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Housing possession proceedings suspension extended again

A suspension on housing possession proceedings that was due to end this weekend will be extended by another month, according to housing lawyers.

Possession proceedings have been suspended since March to protect private and social renters, and those with mortgages and licences covered by the Protection from Eviction Act 1977 during the Covid-19 crisis. Courts were due to resume dealing with cases on Monday, with landlords facing new requirements.

However, following multiple reports that the government will extend the suspension, the Housing Law Practitioners Association tweeted this lunchtime: ‘We have now had official confirmation that the stay on possession proceedings will be extended to 20 September.’ Earlier in the day, barrister Richard Viney said the suspension was being extended after the Civil Procedure Rule Committee was directed by the lord chancellor to amend the rules.

The government has yet to publicly confirm the extension. This will be the second time the suspension has been extended. The news has been cautiously welcomed.

Housing solicitor Giles Peaker, of Anthony Gold Solicitors, said: ‘If it is correct, as it appears to be, that the general stay on possession claims has been extended to 20 September, this had really better be to buy time for [a] longer-term legislative solution (parliament returns on 1 September). These last minute panics and extensions are unsustainable.’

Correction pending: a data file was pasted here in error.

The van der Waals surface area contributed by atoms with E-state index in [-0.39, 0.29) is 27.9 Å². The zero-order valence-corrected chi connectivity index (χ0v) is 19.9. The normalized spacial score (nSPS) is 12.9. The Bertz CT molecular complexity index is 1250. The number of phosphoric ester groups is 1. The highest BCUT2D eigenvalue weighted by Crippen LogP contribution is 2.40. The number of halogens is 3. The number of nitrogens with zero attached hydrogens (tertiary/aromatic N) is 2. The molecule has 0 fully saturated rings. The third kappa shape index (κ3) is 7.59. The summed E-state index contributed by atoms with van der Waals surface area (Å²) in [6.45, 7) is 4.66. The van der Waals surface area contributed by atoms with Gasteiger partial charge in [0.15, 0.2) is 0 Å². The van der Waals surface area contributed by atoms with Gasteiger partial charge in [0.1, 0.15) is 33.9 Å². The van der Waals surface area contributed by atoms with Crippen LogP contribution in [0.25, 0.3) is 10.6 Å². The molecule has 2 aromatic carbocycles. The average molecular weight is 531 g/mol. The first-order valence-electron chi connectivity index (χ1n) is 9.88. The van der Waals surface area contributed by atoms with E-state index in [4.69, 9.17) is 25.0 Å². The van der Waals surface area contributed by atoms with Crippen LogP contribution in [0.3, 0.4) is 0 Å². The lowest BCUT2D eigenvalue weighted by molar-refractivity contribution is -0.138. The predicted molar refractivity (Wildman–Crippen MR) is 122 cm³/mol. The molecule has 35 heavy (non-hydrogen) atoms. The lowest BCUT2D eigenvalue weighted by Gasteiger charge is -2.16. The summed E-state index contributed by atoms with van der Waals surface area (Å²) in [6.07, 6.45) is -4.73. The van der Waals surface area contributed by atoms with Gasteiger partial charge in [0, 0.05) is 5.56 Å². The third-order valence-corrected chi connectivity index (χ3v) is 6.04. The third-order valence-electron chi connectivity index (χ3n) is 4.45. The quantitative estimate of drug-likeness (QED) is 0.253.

South West London Law Centres said: ‘Obviously, this is great for renters but the manner in which it has been done is appalling. Courts, practitioners, tenants and landlords deserve proper warning of such changes so they can make plans for coming out of the stay. This uncertainty/flip-flopping helps no one.’

Law Society president Simon Davis said the government and the courts have passed new court rules and provided extra protections to vulnerable tenants and those significantly affected by the pandemic. ‘However, more needs to be done, including resolving the legal aid deserts currently preventing tenants in some areas from receiving legal advice and making wider legislative changes to prevent a spike in homelessness,’ Davis said.

UPDATE (4pm): The Ministry of Housing, Communities and Local Government has confirmed that the ban on evictions will continue for another four weeks. To protect tenants from eviction over the winter, landlords will be required to provide tenants with six months’ notice in all bar those cases raising other serious issues such as those involving anti-social behaviour and domestic abuse perpetrators, until at least the end of March.